I am in my mid-30s, married, no children. My problem started when my boyfriend told me that a friend, who was the closest to me in our group of six friends, flirted with him and made an indecent proposal. I felt so hurt that I cut her off from the rest of the group, ostracizing her before she could poison the rest of us. I made sure we were all cold to her and never hesitated to ridicule her when she joined our get-togethers.
I was the unofficial head of the group, so I got other people to blacklist her from parties and places. I made her life hell for that shameless, malicious thing she did. She eventually got the idea and left our group. And I bid her good riddance.
After four years, she quietly resurfaced. She is influential in her own way and was welcomed back graciously. Now, she is loved even more than I in the scene. She has made new friends, joined women’s groups and even began her own enterprise. It was then that I found out it was my then boyfriend (now husband) who had flirted and given her the indecent proposal. But she kept all that to herself!
We met at my request, and she admitted that she was indeed victimized by my husband. I apologized for everything that had happened between us. She accepted my apology but said we must move on. But things didn’t go back to where they were. She is polite and civil to me, but has remained distant.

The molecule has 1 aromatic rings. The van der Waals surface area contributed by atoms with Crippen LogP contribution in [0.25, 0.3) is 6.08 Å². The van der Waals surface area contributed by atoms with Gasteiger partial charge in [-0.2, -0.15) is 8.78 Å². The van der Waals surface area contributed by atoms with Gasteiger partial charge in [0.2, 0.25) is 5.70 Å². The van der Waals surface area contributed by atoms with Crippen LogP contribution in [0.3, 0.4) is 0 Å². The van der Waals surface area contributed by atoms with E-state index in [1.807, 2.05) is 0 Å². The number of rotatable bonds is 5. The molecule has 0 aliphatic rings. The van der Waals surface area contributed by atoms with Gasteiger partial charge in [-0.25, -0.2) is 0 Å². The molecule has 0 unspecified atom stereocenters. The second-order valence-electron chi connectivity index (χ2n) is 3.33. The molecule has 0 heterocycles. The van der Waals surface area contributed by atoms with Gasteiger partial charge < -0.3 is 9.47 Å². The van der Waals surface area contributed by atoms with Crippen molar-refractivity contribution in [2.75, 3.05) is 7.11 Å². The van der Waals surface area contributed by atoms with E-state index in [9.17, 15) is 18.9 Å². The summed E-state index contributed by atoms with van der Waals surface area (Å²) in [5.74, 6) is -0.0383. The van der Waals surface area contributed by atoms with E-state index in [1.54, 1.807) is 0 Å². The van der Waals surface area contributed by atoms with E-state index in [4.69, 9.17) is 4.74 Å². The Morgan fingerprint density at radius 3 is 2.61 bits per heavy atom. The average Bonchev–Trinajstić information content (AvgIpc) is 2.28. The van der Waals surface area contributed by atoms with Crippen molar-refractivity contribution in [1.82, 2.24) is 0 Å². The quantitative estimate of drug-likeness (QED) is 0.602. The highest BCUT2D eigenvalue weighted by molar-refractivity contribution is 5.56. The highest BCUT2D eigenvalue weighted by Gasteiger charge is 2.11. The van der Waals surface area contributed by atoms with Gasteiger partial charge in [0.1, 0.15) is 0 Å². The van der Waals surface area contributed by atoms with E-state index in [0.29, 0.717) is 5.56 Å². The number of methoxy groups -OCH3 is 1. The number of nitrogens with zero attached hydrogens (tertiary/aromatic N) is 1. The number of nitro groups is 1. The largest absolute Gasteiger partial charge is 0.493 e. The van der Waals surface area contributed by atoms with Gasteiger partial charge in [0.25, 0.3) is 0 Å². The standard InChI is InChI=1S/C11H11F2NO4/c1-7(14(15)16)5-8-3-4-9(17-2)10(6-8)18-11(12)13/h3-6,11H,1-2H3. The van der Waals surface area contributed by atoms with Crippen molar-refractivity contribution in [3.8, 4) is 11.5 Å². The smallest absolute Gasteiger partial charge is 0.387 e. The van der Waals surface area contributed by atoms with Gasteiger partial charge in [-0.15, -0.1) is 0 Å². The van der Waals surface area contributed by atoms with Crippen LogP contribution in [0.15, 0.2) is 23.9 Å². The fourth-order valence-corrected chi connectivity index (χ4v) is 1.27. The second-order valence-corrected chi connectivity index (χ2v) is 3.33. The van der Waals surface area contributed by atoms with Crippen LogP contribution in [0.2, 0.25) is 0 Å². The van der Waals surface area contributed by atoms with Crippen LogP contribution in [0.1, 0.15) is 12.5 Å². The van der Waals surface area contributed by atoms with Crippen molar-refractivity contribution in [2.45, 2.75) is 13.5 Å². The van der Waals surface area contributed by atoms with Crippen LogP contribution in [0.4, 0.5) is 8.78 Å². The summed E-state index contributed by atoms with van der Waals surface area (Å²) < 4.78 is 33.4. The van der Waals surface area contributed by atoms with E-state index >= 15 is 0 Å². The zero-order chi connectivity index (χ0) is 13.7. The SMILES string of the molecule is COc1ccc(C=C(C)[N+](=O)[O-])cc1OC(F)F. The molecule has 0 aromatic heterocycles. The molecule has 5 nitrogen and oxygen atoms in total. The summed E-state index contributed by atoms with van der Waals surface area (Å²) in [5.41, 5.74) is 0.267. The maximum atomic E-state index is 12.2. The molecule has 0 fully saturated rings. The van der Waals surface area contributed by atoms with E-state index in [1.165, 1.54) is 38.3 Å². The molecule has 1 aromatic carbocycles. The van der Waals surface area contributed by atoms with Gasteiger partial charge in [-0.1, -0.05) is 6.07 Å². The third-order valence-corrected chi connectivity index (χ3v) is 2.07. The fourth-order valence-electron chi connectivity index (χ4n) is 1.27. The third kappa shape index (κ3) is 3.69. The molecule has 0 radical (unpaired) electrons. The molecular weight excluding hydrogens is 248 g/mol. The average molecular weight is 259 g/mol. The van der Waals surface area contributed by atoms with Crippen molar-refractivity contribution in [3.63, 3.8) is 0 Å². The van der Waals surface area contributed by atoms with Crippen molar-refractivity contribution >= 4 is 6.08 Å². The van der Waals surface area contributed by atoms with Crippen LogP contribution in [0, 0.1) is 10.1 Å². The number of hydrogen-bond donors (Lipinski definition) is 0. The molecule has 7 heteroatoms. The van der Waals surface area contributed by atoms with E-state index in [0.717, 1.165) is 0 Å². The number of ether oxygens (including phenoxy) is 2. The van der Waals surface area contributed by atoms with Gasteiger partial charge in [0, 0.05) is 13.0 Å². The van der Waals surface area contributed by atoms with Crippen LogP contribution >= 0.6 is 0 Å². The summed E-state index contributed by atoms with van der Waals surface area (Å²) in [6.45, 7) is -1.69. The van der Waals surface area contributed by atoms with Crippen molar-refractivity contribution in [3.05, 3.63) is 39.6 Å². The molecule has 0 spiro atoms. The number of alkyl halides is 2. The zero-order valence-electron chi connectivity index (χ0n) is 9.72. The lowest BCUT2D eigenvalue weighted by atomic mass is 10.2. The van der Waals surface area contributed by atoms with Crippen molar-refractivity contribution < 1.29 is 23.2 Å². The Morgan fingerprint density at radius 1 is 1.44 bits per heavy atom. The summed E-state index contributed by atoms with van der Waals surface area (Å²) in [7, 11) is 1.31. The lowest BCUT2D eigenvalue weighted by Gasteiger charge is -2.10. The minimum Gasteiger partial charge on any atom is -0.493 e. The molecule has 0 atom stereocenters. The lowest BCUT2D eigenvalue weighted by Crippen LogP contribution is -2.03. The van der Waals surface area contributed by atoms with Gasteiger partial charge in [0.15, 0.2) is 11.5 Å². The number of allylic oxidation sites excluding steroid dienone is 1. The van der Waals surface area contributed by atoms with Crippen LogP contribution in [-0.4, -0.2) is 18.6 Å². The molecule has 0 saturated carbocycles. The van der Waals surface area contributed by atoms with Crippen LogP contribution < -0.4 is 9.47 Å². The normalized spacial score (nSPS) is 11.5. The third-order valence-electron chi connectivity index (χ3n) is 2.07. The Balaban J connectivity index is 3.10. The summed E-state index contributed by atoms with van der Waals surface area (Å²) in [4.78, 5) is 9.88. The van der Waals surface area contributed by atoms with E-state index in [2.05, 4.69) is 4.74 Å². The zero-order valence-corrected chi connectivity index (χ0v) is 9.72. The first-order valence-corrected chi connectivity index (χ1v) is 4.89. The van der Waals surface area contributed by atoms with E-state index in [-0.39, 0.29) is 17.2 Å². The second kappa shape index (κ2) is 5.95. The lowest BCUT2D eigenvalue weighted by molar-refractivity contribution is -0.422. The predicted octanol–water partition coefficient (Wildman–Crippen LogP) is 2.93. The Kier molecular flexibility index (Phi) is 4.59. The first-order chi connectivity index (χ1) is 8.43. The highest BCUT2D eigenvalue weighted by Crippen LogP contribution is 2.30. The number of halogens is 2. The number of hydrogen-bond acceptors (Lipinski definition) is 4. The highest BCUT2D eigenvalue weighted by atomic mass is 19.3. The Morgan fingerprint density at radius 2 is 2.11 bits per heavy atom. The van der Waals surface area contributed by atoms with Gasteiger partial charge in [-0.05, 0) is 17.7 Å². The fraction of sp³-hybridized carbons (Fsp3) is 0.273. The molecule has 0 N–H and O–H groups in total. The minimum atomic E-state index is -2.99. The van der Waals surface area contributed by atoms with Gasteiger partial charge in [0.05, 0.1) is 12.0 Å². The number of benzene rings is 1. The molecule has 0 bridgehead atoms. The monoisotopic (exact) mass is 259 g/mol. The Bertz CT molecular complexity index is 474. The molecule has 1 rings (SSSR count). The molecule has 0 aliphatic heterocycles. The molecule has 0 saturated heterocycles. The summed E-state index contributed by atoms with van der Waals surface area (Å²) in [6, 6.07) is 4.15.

My friends still do not know why I welcomed her back when it was I who drove her away. I am too embarrassed to tell the truth. Now, when I ask favors from her, she responds and takes action, but politely declines my invitations to social gatherings. I feel she does not trust me anymore and is possibly exacting her revenge by being always nice and kind to me.
I thought she had accepted my apology, but we haven’t gone back to what we used to be. It has been three years since I asked for her forgiveness. How long must it take to actually move on?
Haven’t you noticed how she has actually moved on? But without you! You’ve hurt her so much—though she never hinted at whatever transpired, or made a scene about it! She had such class, she chose to keep her indignation at your then boyfriend to herself, and was not even vindictive at how you and your group treated her.
She truly cared for you this way. She sacrificed embarrassment and humiliation by her silence, quietly enduring your rejection, keeping the truth rather than divulging what could have caused such unhappiness to you, had you broken up with your creep of a boyfriend.
You cannot bring back the past and correct it. All you can do is to continue showing your remorse at the hurt you’ve inflicted on her. Prove, in every little way, what a good person you are. Try to rebuild your friendship, pebble by pebble, until another foundation to a friendship is built again—this time one that is truly strong and dependable.
Smother her with kindness. Remember, there are no permanent enemies, only permanent interests. And kindness is very seductive.